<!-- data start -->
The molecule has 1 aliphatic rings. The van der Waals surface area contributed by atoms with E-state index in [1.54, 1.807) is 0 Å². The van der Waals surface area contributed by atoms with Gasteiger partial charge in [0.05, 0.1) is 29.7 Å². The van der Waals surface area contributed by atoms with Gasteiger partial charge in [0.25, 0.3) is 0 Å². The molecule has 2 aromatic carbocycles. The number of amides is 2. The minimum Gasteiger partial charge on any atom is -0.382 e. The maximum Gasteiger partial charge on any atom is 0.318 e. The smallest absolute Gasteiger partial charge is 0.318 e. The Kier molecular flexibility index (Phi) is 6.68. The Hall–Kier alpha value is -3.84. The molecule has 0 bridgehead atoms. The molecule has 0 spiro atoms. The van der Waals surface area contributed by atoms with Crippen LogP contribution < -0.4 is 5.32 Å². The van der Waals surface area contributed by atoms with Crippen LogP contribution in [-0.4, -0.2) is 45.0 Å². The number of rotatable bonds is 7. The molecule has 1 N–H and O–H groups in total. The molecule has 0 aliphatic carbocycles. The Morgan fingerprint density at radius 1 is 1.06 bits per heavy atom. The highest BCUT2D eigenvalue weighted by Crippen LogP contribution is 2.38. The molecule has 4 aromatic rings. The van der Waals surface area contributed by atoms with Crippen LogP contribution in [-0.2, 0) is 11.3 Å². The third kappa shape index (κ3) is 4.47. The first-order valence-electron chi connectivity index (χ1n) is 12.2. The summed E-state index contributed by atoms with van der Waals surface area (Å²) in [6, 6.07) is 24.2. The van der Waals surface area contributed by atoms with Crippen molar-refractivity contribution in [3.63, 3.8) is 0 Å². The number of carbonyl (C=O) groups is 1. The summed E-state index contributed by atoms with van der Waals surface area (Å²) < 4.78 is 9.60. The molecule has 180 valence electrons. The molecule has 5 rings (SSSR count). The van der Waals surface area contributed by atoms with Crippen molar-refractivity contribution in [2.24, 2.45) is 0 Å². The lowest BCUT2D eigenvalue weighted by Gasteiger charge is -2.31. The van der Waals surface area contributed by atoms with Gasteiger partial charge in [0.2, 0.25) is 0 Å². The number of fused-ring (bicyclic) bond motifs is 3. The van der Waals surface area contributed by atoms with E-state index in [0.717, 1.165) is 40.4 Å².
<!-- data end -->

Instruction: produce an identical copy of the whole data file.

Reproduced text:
The molecule has 1 aliphatic rings. The van der Waals surface area contributed by atoms with E-state index in [1.54, 1.807) is 0 Å². The van der Waals surface area contributed by atoms with Gasteiger partial charge in [0.05, 0.1) is 29.7 Å². The van der Waals surface area contributed by atoms with Gasteiger partial charge in [0.25, 0.3) is 0 Å². The molecule has 2 aromatic carbocycles. The number of amides is 2. The minimum Gasteiger partial charge on any atom is -0.382 e. The maximum Gasteiger partial charge on any atom is 0.318 e. The smallest absolute Gasteiger partial charge is 0.318 e. The Kier molecular flexibility index (Phi) is 6.68. The Hall–Kier alpha value is -3.84. The molecule has 0 bridgehead atoms. The molecule has 0 spiro atoms. The van der Waals surface area contributed by atoms with Crippen LogP contribution < -0.4 is 5.32 Å². The van der Waals surface area contributed by atoms with Crippen LogP contribution in [-0.4, -0.2) is 45.0 Å². The number of rotatable bonds is 7. The molecule has 1 N–H and O–H groups in total. The molecule has 0 aliphatic carbocycles. The Morgan fingerprint density at radius 1 is 1.06 bits per heavy atom. The highest BCUT2D eigenvalue weighted by Crippen LogP contribution is 2.38. The molecule has 4 aromatic rings. The van der Waals surface area contributed by atoms with Crippen LogP contribution in [-0.2, 0) is 11.3 Å². The third kappa shape index (κ3) is 4.47. The first-order valence-electron chi connectivity index (χ1n) is 12.2. The summed E-state index contributed by atoms with van der Waals surface area (Å²) in [6, 6.07) is 24.2. The van der Waals surface area contributed by atoms with Crippen molar-refractivity contribution in [3.63, 3.8) is 0 Å². The number of carbonyl (C=O) groups is 1. The summed E-state index contributed by atoms with van der Waals surface area (Å²) < 4.78 is 9.60. The molecule has 180 valence electrons. The molecule has 5 rings (SSSR count). The van der Waals surface area contributed by atoms with Crippen molar-refractivity contribution in [2.24, 2.45) is 0 Å². The lowest BCUT2D eigenvalue weighted by Gasteiger charge is -2.31. The van der Waals surface area contributed by atoms with Gasteiger partial charge in [0.2, 0.25) is 0 Å². The number of fused-ring (bicyclic) bond motifs is 3. The van der Waals surface area contributed by atoms with E-state index in [0.717, 1.165) is 40.4 Å².